Monthly Archives: June 2008

Indira’s Favorite Date Muffins

This afternoon, the school mums group had organized a little gouter (as the afternoon snack is called) in the primary school canteen.

This is an annual end-of-the-school-year event, at which the children in the various classes gift the collective presents from their families to their teachers.

It is the mums who usually provide the snacks and drinks and I took along Indira’s favorite after-school snack, which is date muffins.

When she was much younger, she assumed that any brown colored food was chocolate.  I was happy to exploit this misconception, and routinely made cakes and muffins with dates instead of chocolate.

This is not to say that she has been spared a fondness for chocolate. But she does love dates too, in any form, which I consider an adequate reward for my efforts.

At the gouter today, too, I was glad to see that the muffins were well-liked.

This is my recipe –

Date Muffins (or “muff-uns”, as Noor calls them)

(makes around 16)

1 and a 1/2 cups of finely chopped soft dates

3/4 cup of very hot water (just boiled)

1 tsp baking soda

2 eggs

1/4 cup (a 160 ml cup) unsalted butter

3/4 cup brown sugar

1 and 1/2 tsp vanilla

1 and 3/4 cup refined or wholewheat flour (I use the latter when baking for the girls, but you may want to use white flour. The difference in taste is not very significant, to my mind, and hence I stick with wholewheat flour since that packs more nutrition)

1tsp baking powder

1/2 tsp salt

Mix the first 3 ingredients and leave to cool. Next, mix the last 3 ingredients in a bowl and keep aside.

Beat the eggs till they are frothy, then add melted butter and sugar, and beat again till these 3 things are well-blended.

Once the date mixture has cooled, add it to the eggs-butter-sugar mixture and mix a couple of times to blend. Now add the flour mixture, and mix everything together so the flour is well-blended.

While you mix everything together as described above, remember to switch your oven on, so as to pre-heat it for 5-8 minutes, to 180°C.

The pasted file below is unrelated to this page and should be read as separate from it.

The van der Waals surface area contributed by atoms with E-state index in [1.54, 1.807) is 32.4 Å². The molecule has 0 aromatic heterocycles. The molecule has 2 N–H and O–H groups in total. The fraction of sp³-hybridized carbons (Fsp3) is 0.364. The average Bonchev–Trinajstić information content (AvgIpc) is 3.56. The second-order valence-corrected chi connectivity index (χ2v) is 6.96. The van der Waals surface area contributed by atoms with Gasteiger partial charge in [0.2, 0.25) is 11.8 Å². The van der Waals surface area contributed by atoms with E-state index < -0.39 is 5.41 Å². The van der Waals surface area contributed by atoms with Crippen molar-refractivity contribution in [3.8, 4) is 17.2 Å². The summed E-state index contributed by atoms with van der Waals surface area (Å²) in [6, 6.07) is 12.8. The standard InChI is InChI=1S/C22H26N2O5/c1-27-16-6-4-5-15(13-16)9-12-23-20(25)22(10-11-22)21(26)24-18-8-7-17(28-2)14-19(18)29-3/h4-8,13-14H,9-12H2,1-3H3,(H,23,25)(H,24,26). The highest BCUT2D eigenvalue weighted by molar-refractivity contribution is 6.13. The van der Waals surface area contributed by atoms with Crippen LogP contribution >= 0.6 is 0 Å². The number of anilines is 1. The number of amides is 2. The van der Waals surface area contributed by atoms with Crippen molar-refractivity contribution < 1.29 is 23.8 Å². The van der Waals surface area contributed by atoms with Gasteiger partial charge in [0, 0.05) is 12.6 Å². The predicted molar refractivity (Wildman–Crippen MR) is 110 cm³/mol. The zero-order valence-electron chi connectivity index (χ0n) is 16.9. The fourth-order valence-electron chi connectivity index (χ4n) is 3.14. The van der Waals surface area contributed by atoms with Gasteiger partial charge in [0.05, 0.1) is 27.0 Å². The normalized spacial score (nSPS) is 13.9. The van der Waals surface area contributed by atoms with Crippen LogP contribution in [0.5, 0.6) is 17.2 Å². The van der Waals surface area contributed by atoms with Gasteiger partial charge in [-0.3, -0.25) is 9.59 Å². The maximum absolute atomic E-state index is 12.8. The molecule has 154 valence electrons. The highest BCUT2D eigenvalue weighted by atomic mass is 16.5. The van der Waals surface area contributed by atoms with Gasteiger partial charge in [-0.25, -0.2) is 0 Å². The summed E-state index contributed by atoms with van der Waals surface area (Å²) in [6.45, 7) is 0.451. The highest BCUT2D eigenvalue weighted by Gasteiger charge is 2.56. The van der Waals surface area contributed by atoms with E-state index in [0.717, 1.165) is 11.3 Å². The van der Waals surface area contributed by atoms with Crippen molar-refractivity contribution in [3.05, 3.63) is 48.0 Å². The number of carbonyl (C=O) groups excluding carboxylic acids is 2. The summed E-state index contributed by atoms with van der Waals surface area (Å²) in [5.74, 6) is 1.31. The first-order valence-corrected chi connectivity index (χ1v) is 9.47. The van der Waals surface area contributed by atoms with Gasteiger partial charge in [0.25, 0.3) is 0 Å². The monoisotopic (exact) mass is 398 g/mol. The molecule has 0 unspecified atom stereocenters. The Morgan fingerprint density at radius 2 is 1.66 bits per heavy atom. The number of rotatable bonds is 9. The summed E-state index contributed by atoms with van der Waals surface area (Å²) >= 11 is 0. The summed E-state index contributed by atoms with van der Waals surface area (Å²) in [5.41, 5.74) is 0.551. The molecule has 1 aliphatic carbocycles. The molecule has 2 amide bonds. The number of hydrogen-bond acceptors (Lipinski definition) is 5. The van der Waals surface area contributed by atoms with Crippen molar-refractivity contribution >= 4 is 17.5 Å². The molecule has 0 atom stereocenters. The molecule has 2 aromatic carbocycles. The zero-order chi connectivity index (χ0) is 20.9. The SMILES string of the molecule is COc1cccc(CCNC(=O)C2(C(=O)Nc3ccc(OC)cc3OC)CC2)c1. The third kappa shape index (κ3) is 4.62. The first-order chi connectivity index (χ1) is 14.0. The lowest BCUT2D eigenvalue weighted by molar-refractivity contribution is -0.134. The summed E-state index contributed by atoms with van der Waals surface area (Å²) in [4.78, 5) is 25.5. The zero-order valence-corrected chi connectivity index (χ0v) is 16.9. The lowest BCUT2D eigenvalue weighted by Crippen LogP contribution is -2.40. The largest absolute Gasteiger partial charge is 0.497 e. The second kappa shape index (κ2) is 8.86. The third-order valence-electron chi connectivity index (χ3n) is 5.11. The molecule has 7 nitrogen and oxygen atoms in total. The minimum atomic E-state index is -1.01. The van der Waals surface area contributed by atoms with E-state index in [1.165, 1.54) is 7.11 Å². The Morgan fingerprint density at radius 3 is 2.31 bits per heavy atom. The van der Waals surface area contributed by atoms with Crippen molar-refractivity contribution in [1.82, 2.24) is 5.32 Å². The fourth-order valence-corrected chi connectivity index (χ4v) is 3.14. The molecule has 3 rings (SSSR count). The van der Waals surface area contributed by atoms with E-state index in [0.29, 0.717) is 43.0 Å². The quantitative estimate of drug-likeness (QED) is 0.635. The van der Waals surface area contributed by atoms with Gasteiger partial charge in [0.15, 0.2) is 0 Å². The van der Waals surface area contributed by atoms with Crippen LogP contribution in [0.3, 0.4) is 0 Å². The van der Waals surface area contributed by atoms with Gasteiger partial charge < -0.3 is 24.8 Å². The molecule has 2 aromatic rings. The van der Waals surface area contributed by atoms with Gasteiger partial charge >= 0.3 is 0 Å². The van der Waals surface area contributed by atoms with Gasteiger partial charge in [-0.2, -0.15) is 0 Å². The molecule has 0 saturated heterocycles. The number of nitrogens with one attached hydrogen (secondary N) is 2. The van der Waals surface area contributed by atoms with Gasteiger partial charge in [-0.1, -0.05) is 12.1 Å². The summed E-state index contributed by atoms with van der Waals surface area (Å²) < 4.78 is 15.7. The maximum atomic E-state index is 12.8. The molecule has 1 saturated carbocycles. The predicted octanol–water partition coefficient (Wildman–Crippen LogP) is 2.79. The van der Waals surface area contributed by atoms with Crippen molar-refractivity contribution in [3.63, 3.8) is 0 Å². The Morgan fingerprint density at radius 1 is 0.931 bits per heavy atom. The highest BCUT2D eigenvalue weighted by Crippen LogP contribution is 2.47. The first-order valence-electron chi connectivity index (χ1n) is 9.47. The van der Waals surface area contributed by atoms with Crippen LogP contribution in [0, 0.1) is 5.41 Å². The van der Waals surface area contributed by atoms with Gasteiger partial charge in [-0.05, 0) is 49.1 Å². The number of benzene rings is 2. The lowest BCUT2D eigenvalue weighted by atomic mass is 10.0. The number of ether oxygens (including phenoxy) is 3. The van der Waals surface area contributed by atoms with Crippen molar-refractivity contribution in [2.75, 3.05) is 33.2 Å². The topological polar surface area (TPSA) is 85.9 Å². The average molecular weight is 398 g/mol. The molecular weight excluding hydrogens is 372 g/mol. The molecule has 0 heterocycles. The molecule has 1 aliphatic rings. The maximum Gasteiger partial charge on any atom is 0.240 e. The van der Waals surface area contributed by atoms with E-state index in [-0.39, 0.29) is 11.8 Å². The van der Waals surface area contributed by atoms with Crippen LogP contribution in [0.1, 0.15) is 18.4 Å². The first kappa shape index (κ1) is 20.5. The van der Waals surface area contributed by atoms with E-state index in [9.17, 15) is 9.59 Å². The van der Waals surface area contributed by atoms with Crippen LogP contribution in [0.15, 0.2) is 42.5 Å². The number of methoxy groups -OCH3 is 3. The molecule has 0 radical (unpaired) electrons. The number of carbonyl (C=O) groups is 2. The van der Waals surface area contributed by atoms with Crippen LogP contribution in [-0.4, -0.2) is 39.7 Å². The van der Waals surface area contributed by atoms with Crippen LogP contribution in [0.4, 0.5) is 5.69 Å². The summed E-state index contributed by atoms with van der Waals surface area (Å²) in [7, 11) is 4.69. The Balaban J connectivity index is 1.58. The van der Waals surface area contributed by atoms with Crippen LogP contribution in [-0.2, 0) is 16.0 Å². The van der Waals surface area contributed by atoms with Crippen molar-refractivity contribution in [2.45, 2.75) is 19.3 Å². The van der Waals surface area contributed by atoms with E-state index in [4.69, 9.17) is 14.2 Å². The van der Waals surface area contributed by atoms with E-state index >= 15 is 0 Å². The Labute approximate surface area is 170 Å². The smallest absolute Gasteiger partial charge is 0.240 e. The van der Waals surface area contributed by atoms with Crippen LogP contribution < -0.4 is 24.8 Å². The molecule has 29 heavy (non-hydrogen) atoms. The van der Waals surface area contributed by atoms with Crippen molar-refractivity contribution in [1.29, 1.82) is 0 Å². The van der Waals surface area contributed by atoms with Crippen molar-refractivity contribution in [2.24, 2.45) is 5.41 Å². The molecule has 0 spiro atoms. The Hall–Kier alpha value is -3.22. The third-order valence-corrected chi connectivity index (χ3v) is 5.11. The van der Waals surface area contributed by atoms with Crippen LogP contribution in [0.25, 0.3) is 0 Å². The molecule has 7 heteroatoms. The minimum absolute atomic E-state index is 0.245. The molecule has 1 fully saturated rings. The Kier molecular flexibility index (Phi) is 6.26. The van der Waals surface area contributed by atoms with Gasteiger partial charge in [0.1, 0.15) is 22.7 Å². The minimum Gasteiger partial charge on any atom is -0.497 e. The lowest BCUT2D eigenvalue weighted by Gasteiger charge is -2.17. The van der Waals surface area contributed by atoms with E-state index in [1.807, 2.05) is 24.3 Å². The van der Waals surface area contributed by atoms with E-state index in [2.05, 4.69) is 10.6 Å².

Fill the muffin moulds 1/2 to 3/4 full, and bake for 20-25 minutes.

These muffins are extra nice with a scoop of vanilla ice-cream on the side, if you really want to make this in to a fancy dessert or really indulge the kids.



Filed under Breakfast Ideas, Cakes and Muffins, Picnic Food, Starters and Snacks

Nuts about Peanuts- Peanut Raita

For the dinner at our place last night for some family friends, one of the things I made is the raita that is our family favorite.

The magic ingredient that goes in to it is peanuts, which along with yoghurt would probably top the family’s “my best things to eat” list.

Peanuts’ “koot” – (peanuts ground into even-sized little bits rather than a powdery texture) is a store cupboard staple in my kitchen, since it is everyone’s favorite snack. It is one of those things – along with orange juice,ketchup, yoghurt, and a particular brand of spreading cheese – that I try not to run out of, since that would be the kind of household crisis to provoke much discontent.

The koot goes in to many things I make- salads, vegetable side dishes- obviously all on that favorite foods list. It is best made by crushing peanuts (roasted,skinless,unsalted) in a chopper or a coffee grinder.

The raita goes rather well with pulavs and puris, IMO. This the one thing of which the girls invariably ask for a second helping.

Here’s how I make it.

Peanuts Raita

(enough for 4 people)

Peanuts koot – 6 tbsp(or more, if you like)

Yoghurt – 400 gms

Salt – to taste

Kashmiri Red Chilli Powder – to taste

Cumin powder – 1 to 1 and1/2 tsp

(you could use any other chilli powder; I use this one because none of us like “hot” spicy flavors)

Chopped Green Coriander – 1 tbsp

Smooth the yoghurt in a bowl, with a spoon or a fork, after adding the spices and the coriander. Add the peanuts, and mix everything again. Chill for an hour, if you like, before serving.


Filed under Raitas

A Taste of Provence- Vegetable Soup with Pistou

This morning, I was standing in front of the refrigerator, wondering which vegetable to “sort” for the day.